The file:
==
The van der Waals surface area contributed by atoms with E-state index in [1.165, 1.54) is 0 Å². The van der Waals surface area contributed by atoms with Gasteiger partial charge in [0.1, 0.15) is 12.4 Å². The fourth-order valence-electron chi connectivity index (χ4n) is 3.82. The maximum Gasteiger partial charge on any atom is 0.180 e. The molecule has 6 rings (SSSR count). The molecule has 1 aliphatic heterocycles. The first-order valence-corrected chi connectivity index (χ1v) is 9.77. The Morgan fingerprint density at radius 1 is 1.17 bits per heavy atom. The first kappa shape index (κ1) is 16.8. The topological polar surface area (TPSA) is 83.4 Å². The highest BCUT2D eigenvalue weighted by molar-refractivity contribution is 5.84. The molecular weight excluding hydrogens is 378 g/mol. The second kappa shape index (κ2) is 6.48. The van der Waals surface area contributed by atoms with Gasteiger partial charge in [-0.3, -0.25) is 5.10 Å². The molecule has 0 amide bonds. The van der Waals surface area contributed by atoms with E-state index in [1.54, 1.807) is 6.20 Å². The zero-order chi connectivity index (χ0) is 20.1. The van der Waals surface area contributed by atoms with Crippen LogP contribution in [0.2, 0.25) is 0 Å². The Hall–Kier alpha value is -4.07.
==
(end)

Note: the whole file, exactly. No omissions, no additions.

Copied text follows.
The van der Waals surface area contributed by atoms with E-state index in [1.165, 1.54) is 0 Å². The van der Waals surface area contributed by atoms with Gasteiger partial charge in [0.1, 0.15) is 12.4 Å². The fourth-order valence-electron chi connectivity index (χ4n) is 3.82. The maximum Gasteiger partial charge on any atom is 0.180 e. The molecule has 6 rings (SSSR count). The molecule has 1 aliphatic heterocycles. The first-order valence-corrected chi connectivity index (χ1v) is 9.77. The Morgan fingerprint density at radius 1 is 1.17 bits per heavy atom. The first kappa shape index (κ1) is 16.8. The topological polar surface area (TPSA) is 83.4 Å². The highest BCUT2D eigenvalue weighted by molar-refractivity contribution is 5.84. The molecular weight excluding hydrogens is 378 g/mol. The second kappa shape index (κ2) is 6.48. The van der Waals surface area contributed by atoms with Gasteiger partial charge in [-0.3, -0.25) is 5.10 Å². The molecule has 0 amide bonds. The van der Waals surface area contributed by atoms with E-state index in [1.54, 1.807) is 6.20 Å². The zero-order chi connectivity index (χ0) is 20.1. The van der Waals surface area contributed by atoms with Crippen LogP contribution in [0.2, 0.25) is 0 Å². The Hall–Kier alpha value is -4.07.